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Recipe for magic: In ‘Birthday Candles,’ a real cake brings story to life

Chautauqua Theater Company Guest Artist Ceci Fernández, as Ernestine, removes a cake from the oven during a dress rehearsal of Noah Haidle’s Birthday Candles last Friday in Bratton Theater.
Dave Munch / photo editor
Chautauqua Theater Company Guest Artist Ceci Fernández, as Ernestine, removes a cake from the oven during a dress rehearsal of Noah Haidle’s Birthday Candles last Friday in Bratton Theater.

Noah Haidle’s play Birthday Candles has spent quite a long time in the oven.

What started as a New Play Workshop at Chautauqua in 2017 has since risen its way to Broadway in 2022 and satisfied audiences’ sweet tooth around the world.

As the show returns home for a full run, the lead character Ernestine Ashworth, played by Guest Artist Ceci Fernández, lives through nine decades on her birthday in her childhood kitchen — with a single golden butter cake baked on stage in real time at the center of it all.

In a script note, Haidle wrote: “For the purposes of sanity and theatricality, a simple butter cake is probably the best way to go.”

His specific recipe includes white sugar, flour and a stick of butter — with Ernestine adding her own ingredients of “stardust” and “atoms left over from creation.”

The play, filled with metaphors and baked with love, continues its run at 4 p.m. today in Bratton Theater, and runs through July 21.

The audience meets Ernestine on her 17th birthday, honoring a tradition handed down through generations of her family as she gathers ingredients with her mother for a special cake. As time races on, she spends the entirety of the show recreating the same cake through the years, always on her birthday. 

Props supervisor Hyla Stellhorn isn’t used to working with real desserts being made on stage, but Birthday Candles isn’t the first time baked goods have been an ingredient in a CTC production.

During the 2015 production of Our Town, a wedding cake was served to the audience during intermission, and while Chautauquans won’t be served a slice this time, the sugary scent will hopefully be wafted throughout Bratton during the play.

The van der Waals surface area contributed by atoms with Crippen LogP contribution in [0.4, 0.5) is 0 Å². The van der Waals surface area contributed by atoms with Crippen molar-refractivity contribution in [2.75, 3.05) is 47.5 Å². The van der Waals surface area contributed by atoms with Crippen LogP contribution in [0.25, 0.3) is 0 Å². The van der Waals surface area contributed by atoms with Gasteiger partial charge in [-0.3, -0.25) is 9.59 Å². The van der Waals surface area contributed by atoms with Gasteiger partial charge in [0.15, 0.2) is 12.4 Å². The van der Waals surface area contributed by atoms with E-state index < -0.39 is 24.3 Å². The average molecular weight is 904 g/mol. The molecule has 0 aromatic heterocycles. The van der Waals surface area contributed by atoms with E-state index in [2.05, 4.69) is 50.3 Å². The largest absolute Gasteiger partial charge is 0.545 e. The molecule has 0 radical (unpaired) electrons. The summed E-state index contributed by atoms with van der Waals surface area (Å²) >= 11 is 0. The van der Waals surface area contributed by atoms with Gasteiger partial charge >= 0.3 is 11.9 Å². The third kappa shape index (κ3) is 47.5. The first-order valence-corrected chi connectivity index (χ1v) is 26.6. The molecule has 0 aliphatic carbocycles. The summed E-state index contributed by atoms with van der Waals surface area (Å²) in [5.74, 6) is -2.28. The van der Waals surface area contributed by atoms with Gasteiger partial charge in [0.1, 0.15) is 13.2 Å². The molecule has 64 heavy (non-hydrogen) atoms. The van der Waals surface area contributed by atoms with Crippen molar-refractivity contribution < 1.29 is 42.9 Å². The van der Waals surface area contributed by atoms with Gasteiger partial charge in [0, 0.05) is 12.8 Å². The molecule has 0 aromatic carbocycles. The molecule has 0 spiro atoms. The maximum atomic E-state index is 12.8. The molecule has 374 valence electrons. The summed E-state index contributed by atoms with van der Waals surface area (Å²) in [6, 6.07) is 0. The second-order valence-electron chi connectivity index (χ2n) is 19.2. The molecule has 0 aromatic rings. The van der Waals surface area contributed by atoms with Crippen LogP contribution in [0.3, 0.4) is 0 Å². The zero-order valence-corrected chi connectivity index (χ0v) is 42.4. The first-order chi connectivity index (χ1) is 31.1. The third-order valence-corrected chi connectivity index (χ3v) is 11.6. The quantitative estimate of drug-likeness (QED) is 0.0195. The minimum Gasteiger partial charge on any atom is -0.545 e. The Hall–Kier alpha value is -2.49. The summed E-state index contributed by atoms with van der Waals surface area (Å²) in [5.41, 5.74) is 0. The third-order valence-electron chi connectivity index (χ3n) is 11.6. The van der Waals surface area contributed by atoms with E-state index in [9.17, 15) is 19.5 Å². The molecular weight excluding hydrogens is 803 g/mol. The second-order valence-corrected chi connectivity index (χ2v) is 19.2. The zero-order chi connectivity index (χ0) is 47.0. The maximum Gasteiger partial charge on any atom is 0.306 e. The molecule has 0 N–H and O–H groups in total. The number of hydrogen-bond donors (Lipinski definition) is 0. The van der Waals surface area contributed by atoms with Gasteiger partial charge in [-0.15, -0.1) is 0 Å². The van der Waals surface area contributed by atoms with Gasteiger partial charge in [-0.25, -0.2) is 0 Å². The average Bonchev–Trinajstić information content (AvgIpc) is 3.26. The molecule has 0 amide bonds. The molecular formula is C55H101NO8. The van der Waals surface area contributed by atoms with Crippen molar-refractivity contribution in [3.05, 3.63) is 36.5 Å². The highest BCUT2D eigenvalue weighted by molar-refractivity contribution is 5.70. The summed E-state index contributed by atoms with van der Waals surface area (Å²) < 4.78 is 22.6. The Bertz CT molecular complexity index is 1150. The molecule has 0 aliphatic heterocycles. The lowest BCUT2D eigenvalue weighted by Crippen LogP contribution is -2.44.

“I was in preview with the scenic designer, and we were sharing cake while discussing what should go on the fridge in terms of set dressing, and it’s actually a pretty good recipe,” said Donnie Woodard, assistant props supervisor. “It’s not frosted and it kind of tastes like sweet corn bread, but it’s good.”

In preparation for the show, the props team bought around 30 pounds of flour, 30 pounds of sugar, two large bottles of vanilla extract, 10 boxes of butter and around 56 eggs. 

Spread around the 1950s-inspired kitchen set are countless mixing bowls, measuring spoons and a rolling pin that fill the space. A functioning refrigerator, sink and — of course — an oven are the stars.

CTC’s Birthday Candles began rehearsals nearly three weeks ago, and since they couldn’t bake in the rehearsal space, the cast used filler ingredients, like sand and plastic Easter eggs. 

Once the team started on set and began working with real ingredients just days before previews, they nervously anticipated how the first cake would turn out. 

Somehow, magic happened.

“The script warns you from the beginning when it gives you the recipe,” Stellhorn said. “It’s like, ‘Cakes rise at very different altitudes, so be really careful about when this is going to come out.’ We got really lucky when the cake was supposed to come out. It all just worked out exactly where it needed to be.”

With a new cake being baked before the audience’s eyes every performance, there is sure to be leftovers each night. 

At one point during Birthday Candles, a character throws the cake away, tossed into a prop trash can. Once the curtain closes, cast and crew gather around, forks in hand, for the buttery dessert.

“I’m glad that people can enjoy the cake every night, if they so wish, because it’s no fun if the cake is getting thrown out,” Woodard said. 

As Ernestine flows through her life, experiencing love, loss and joy, she carries on her simple tradition of baking a cake. 

It serves as a metaphor that in the constant changes and twists in life, it’s important to appreciate what we have in our lives and hold that close — even a birthday cake.

“It’s a core part of the show,” said director Arya Shahi. “It is really happening, but just as in life, it might go wrong, and that’s no big deal. You just get through.”

Tags : Birthday CandlesCeci FernándezctcErnestine AshworthHyla Stellhornnew play workshopnoah haidletheater
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The author Aden Graves

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